Mechanism of corrosionMetals corrode because they have a strong tendency to return to their natural, stable chemical condition. This condition is the one in which the metals occur in nature, namely in the form of ores, that means chemical compounds, mainly with non-metallic elements. The metal atoms are freed (extracted) from these compounds, for example by smelting at higher temperature. Thus every pure metal, with the exception of the noble metals that do not corrode, is in an unnatural, unstable condition. The first thing a pure metal that has just been melted usually tries to do is react with the environment in which it finds itself by covering itself with a very thin coating that seals it off from the environment and protects it from further corrosion.
Protective effectUnalloyed aluminium, for example, forms a strongly adherent, pore-free layer of aluminium oxides in air by atoms from its surface chemically combining with oxygen atoms from the air. After a few days this oxide layer reaches its maximum thickness, which depending on the humidity of the air can be up to several thousandths of a millimetre. This affords the metal better corrosion resistance than most industrially used metals, namely against the elements (in air that is not strongly polluted, rain and snow), weak alkalis and acids (for example citric acid) as well as many chemicals.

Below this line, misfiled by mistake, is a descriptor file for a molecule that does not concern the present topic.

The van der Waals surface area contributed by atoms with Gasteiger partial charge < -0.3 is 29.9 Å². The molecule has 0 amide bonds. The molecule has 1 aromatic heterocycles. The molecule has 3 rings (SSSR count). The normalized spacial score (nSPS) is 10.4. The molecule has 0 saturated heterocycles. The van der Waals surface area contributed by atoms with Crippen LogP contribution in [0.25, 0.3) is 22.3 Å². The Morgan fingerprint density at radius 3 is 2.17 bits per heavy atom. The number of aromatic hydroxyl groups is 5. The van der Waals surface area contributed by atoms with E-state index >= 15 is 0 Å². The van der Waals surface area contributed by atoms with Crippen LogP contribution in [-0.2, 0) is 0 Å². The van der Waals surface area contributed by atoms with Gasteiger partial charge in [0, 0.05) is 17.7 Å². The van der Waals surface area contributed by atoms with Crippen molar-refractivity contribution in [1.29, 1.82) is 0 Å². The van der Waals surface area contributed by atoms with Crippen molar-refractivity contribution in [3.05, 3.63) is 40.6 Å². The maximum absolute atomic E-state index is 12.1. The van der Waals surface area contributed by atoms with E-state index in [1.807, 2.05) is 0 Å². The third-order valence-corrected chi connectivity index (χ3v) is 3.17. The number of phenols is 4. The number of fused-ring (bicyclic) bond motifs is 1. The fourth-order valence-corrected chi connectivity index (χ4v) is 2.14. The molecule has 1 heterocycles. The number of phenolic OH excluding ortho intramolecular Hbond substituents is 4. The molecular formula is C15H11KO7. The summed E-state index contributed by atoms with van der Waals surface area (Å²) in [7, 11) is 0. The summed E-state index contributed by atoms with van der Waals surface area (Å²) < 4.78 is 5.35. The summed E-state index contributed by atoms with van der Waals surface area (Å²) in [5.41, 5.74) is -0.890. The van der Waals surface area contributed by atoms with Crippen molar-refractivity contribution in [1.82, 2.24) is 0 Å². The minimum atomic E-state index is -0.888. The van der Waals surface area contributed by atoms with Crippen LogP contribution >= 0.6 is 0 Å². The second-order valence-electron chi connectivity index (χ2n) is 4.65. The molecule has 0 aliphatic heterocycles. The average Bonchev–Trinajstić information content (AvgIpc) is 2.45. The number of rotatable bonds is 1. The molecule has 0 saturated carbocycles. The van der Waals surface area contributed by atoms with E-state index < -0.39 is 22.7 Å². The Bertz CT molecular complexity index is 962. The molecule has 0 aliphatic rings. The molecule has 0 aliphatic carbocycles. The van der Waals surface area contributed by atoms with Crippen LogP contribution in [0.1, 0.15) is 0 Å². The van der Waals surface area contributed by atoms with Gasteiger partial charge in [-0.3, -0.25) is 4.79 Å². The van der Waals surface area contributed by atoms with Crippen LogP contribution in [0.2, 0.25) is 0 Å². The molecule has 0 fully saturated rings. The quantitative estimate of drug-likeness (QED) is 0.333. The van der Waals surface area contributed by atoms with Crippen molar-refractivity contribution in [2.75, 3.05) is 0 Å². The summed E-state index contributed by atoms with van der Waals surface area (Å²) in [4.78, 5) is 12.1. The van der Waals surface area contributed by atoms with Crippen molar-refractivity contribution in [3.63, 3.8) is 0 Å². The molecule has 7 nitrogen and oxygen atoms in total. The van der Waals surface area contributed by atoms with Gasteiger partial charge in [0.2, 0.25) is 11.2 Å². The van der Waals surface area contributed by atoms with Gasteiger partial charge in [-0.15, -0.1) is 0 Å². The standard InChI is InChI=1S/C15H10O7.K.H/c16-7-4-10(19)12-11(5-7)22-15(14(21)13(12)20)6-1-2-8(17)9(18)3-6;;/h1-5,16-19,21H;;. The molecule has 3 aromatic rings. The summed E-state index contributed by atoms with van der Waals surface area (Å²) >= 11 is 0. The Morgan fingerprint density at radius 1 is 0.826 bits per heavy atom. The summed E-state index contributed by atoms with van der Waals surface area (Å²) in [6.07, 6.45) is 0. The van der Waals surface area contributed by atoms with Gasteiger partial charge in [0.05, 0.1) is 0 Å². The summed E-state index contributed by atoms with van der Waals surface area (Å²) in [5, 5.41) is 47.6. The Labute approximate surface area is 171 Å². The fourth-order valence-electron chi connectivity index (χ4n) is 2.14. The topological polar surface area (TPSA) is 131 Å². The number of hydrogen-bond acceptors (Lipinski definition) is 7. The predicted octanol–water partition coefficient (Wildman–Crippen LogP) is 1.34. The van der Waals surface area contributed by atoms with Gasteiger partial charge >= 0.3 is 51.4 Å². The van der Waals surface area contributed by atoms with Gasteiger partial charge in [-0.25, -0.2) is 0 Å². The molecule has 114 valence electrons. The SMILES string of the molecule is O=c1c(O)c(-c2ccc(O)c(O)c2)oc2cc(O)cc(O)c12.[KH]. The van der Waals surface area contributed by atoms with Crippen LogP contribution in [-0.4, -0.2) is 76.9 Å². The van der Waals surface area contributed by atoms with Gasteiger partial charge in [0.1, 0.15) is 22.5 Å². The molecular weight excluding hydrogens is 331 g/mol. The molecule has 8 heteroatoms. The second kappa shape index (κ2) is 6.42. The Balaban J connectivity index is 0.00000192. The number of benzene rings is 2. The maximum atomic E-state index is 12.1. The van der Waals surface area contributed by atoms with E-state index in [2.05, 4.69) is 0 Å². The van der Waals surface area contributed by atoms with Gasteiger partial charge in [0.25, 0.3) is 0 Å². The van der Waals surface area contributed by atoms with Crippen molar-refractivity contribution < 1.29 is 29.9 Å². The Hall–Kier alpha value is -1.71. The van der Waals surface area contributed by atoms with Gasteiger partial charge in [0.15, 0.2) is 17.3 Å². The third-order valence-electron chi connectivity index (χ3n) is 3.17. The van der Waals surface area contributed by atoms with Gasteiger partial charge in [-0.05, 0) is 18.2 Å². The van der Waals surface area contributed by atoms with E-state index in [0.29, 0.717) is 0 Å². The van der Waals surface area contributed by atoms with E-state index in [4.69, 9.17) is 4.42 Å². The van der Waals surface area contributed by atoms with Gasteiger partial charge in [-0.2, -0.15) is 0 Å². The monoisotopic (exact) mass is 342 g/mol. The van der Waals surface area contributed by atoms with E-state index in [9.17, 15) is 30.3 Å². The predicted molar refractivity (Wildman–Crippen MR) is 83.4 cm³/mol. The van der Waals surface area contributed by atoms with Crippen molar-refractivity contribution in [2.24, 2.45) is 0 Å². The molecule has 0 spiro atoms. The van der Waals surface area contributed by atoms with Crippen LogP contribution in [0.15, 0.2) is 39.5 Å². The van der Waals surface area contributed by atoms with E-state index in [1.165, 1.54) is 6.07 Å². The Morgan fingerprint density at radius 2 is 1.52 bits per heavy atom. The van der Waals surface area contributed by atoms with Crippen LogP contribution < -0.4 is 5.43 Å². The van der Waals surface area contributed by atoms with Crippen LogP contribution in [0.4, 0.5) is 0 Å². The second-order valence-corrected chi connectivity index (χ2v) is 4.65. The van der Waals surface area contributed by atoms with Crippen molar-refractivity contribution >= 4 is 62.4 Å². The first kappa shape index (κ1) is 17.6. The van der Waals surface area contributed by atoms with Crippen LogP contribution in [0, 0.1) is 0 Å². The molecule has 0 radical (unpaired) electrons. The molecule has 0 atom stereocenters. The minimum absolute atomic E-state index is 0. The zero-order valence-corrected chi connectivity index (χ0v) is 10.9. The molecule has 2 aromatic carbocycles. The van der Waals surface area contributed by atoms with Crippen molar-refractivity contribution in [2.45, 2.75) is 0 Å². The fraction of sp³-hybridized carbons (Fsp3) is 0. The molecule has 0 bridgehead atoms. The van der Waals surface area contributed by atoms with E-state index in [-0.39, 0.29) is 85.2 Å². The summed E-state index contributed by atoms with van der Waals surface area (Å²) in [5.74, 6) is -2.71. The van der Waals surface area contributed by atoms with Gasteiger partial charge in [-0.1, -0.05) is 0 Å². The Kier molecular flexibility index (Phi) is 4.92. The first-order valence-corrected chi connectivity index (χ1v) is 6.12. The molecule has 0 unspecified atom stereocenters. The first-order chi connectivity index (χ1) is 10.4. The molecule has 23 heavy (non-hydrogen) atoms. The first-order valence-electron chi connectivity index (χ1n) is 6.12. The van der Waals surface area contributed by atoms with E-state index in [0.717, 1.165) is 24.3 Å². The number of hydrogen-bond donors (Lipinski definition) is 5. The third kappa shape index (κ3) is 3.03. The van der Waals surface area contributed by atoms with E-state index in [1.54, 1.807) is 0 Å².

Possible methods of improvementEven refined aluminium is not resistant to very strong alkalis and acids (usually with pHs of less than five or greater than eight), and aggressive vapours and gases. Such chemicals remove the oxide layer and then dissolve the aluminium atoms either locally or over larger areas. Aluminium products can be protected against this in a controlled manner, however: by strengthening the oxide layer by anodising, by surface treatment (for example coating), by lacquering or by a combination of these processes.
One possibility for protecting aluminium against corrosion by certain substances from the start is alloying, that means adding other metals to it. For example, a few per cent of magnesium makes it resistant to seawater and suitable for use in shipbuilding. By contrast, copper and zinc can increase the susceptibility to corrosion.
Contact corrosionIn construction and in various applications one has to take care to avoid contact corrosion. At points of contact with more noble metals such as iron and copper, the ingress of moisture can lead to the formation of an electrolytic cell, which results in a small electric voltage that can lead to chemical attack of the aluminium.